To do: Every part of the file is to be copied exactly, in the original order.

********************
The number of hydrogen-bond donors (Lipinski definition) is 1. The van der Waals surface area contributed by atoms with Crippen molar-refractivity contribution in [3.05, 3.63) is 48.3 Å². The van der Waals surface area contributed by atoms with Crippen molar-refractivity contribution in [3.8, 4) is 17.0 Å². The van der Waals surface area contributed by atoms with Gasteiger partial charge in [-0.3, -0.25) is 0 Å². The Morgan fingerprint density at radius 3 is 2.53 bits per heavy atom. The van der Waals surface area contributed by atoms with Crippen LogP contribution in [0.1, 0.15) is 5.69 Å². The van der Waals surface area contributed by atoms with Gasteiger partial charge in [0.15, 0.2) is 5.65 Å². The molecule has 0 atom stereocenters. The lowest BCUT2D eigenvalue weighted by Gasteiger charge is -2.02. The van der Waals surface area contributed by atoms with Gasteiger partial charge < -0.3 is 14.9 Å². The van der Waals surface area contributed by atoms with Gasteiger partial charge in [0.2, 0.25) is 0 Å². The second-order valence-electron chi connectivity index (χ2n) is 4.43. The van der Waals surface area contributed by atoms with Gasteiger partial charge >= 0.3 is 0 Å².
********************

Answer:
The number of hydrogen-bond donors (Lipinski definition) is 1. The van der Waals surface area contributed by atoms with Crippen molar-refractivity contribution in [3.05, 3.63) is 48.3 Å². The van der Waals surface area contributed by atoms with Crippen molar-refractivity contribution in [3.8, 4) is 17.0 Å². The van der Waals surface area contributed by atoms with Gasteiger partial charge in [-0.3, -0.25) is 0 Å². The Morgan fingerprint density at radius 3 is 2.53 bits per heavy atom. The van der Waals surface area contributed by atoms with Crippen LogP contribution in [0.1, 0.15) is 5.69 Å². The van der Waals surface area contributed by atoms with Gasteiger partial charge in [0.15, 0.2) is 5.65 Å². The molecule has 0 atom stereocenters. The lowest BCUT2D eigenvalue weighted by Gasteiger charge is -2.02. The van der Waals surface area contributed by atoms with Gasteiger partial charge < -0.3 is 14.9 Å². The van der Waals surface area contributed by atoms with Gasteiger partial charge in [0.2, 0.25) is 0 Å². The second-order valence-electron chi connectivity index (χ2n) is 4.43. The van der Waals surface area contributed by atoms with Gasteiger partial charge >= 0.3 is 0 Å².